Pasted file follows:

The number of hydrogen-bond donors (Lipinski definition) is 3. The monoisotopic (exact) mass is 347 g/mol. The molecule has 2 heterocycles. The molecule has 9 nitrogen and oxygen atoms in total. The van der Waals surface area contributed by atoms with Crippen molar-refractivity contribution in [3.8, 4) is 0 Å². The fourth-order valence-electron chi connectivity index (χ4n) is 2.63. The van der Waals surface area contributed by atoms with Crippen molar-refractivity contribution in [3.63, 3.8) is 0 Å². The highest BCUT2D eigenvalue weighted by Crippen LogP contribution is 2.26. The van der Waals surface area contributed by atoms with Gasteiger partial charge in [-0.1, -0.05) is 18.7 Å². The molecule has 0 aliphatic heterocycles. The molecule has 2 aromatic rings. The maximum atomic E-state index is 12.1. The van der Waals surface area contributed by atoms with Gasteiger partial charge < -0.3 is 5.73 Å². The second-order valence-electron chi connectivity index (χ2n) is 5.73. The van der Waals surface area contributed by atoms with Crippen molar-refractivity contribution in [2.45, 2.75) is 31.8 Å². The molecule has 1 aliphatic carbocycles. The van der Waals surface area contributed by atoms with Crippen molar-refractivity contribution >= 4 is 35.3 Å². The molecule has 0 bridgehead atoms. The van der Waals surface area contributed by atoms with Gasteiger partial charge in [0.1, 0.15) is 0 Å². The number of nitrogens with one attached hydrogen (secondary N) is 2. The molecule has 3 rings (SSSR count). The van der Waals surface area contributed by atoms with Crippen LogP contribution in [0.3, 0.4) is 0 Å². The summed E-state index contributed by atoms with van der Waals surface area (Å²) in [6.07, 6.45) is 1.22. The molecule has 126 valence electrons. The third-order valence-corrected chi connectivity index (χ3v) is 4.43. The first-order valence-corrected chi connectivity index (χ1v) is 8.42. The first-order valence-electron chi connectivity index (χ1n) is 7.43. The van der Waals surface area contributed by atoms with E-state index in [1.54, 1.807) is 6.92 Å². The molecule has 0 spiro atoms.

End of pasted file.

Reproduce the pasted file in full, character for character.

The number of hydrogen-bond donors (Lipinski definition) is 3. The monoisotopic (exact) mass is 347 g/mol. The molecule has 2 heterocycles. The molecule has 9 nitrogen and oxygen atoms in total. The van der Waals surface area contributed by atoms with Crippen molar-refractivity contribution in [3.8, 4) is 0 Å². The fourth-order valence-electron chi connectivity index (χ4n) is 2.63. The van der Waals surface area contributed by atoms with Crippen molar-refractivity contribution in [3.63, 3.8) is 0 Å². The highest BCUT2D eigenvalue weighted by Crippen LogP contribution is 2.26. The van der Waals surface area contributed by atoms with Gasteiger partial charge in [-0.1, -0.05) is 18.7 Å². The molecule has 0 aliphatic heterocycles. The molecule has 2 aromatic rings. The maximum atomic E-state index is 12.1. The van der Waals surface area contributed by atoms with Gasteiger partial charge < -0.3 is 5.73 Å². The second-order valence-electron chi connectivity index (χ2n) is 5.73. The van der Waals surface area contributed by atoms with Crippen molar-refractivity contribution in [2.45, 2.75) is 31.8 Å². The molecule has 1 aliphatic carbocycles. The van der Waals surface area contributed by atoms with Crippen molar-refractivity contribution >= 4 is 35.3 Å². The molecule has 0 bridgehead atoms. The van der Waals surface area contributed by atoms with Gasteiger partial charge in [0.1, 0.15) is 0 Å². The number of nitrogens with one attached hydrogen (secondary N) is 2. The molecule has 3 rings (SSSR count). The van der Waals surface area contributed by atoms with Crippen LogP contribution in [0.3, 0.4) is 0 Å². The summed E-state index contributed by atoms with van der Waals surface area (Å²) in [6.07, 6.45) is 1.22. The molecule has 126 valence electrons. The third-order valence-corrected chi connectivity index (χ3v) is 4.43. The first-order valence-corrected chi connectivity index (χ1v) is 8.42. The first-order valence-electron chi connectivity index (χ1n) is 7.43. The van der Waals surface area contributed by atoms with E-state index in [1.54, 1.807) is 6.92 Å². The molecule has 0 spiro atoms.